‘Outcast,’ A Bernstein Centennial and Tab Hunter Tribute on TCM, Kids Choice Sports


A critical checklist of notable Friday TV:

Outcast (10/9c, Cinemax): If the devil truly is in the details, then he’s made a bit of a mess of the second season of this dark and disturbing possession thriller, based on the Robert Kirkman (The Walking Dead) comics. The exorcisms still pack a powerfully violent punch, but it’s as if all of the best and most shocking ideas were exhausted the first time around, leaving our glum heroes exorcising in place. “Doing this thing one at a time isn’t working,” mopes Kyle Barnes (a severely understated Patrick Fugit) of his door-to-door approach to expunging demons from the population of Rome, West Virginia. His partner, disgraced Rev. John Anderson (Philip Glenister) also seems to have given up the Holy Ghost after his latest setback. Only the late Reg E. Cathay as the embattled local police chief seems to be enjoying the fight.

West Side Story (8/7c, TCM): A weekend-long tribute to Leonard Bernstein, the fabled composer who was born 100 years ago this August, literally kicks off with 1961’s rousing musical adaptation of the Broadway hit, winning Oscars for supporting players Rita Moreno and George Chakiris. (Their rooftop rendition of “America” is still thrilling.) Followed by another high-stepping musical, 1949’s On the Town, starring Frank Sinatra, Gene Kelly and Jules Munshin as the sailors on leave in New York City. The Bernstein celebration continues in prime time Saturday with replays of his legendary New York Philharmonic Young People’s Concerts and Sunday with a marathon of episodes from his 1961 Omnibus series. (Earlier Friday, TCM remembers the late Tab Hunter, who died July 8 at 86, with an eight-film tribute starting at 6 am/5c with the 1953 war movie The Steel Lady.)

Kids Choice Sports 2018 (8/7c, Nickelodeon): Houston Rockets’ Chris Paul, a former NBA All-Star MVP, is the good sport braving a fountain of slime while hosting this celebration of the year’s most unforgettable sports moments and celebrities. Danica Patrick, fresh from hosting The ESPYS earlier in the week, receives the Legend Award. New categories include “Nothing But Net,” “Heavy Hitters” and “Winter Wonders.”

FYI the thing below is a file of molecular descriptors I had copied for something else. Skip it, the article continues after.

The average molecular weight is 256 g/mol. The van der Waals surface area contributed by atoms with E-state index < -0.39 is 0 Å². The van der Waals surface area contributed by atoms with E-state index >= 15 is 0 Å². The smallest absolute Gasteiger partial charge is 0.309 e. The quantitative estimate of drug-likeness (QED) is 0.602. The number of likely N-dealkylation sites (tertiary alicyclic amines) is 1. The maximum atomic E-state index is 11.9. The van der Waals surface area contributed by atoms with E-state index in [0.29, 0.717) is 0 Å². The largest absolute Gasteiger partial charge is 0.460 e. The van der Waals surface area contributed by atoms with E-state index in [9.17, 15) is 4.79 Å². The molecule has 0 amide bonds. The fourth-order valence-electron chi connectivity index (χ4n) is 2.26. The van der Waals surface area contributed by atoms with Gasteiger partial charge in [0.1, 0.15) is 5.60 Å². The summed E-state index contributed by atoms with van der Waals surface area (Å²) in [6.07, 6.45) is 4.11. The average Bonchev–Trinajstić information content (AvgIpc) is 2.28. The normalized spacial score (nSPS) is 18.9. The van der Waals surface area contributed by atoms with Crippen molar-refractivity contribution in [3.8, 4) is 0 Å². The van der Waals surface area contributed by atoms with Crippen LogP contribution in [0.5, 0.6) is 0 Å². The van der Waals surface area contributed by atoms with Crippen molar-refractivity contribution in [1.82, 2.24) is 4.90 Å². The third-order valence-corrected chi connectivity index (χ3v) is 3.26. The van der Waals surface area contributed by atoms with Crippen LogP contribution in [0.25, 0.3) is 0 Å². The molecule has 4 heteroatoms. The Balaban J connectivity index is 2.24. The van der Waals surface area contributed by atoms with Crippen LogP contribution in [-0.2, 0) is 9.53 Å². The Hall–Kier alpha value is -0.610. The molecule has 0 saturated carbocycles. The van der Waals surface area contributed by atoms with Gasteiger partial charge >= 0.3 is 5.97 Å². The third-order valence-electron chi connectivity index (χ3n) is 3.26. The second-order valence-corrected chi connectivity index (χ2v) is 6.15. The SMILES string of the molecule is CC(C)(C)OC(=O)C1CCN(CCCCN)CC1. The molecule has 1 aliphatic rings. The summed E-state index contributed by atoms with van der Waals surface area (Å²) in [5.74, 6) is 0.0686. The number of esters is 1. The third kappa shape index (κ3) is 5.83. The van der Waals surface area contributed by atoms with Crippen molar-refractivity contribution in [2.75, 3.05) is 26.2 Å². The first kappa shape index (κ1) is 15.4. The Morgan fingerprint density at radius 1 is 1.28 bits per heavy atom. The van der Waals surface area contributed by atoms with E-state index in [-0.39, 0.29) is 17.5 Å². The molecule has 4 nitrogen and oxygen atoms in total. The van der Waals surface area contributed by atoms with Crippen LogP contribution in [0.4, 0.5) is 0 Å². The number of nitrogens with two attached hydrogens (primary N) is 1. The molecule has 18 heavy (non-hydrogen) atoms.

Inside Streaming: Streaming highlights include a new season of Netflix’s Last Chance U, a real-life Friday Night Lights docu-series about the junior college football program of the Pirates of Independence (Kansas) Community College… Also on Netflix: Dark Tourist, a different sort of travelogue. The eight-part series, hosted by New Zealand journalist David Farrier, chronicles a new trend of people choosing to explore more unsettling corners of the world, including “narco-tourism” in Columbia and nuclear tourism in Japan… Hulu’s Ballet Now documentary, from Steven Cantor, features New York City Ballet prima ballerina Tiler Peck creating a three-night mash-up dance extravaganza in Los Angeles, blurring the words of ballet, hip-hop and tap. Someone should put her to work on the next season of Pose… Hulu also imports the first two seasons of the BAFTA Award-winning U.K. comedy This Country, following the misadventures of two young people in a village in the Cotswolds.

Inside Friday TV: From the land of reboots, History resurrects the 1970s speculative series In Search Of (10/9c), with host Zachary Quinto (once again stepping into the shoes of Leonard Nimoy) serving as lead investigator, seeking answers to mysterious phenomena around the globe… In CNN’s Special Report The Trump Show: TV’s New Reality (10/9c), media correspondent Brian Stelter looks at how TV series are reflecting the current political culture, from the reboots of One Day at a Time, Will & Grace and Roseanne to dramas including American Horror Story, Madam Secretary and the Emmy-winning nightmare allegory The Handmaid’s Tale.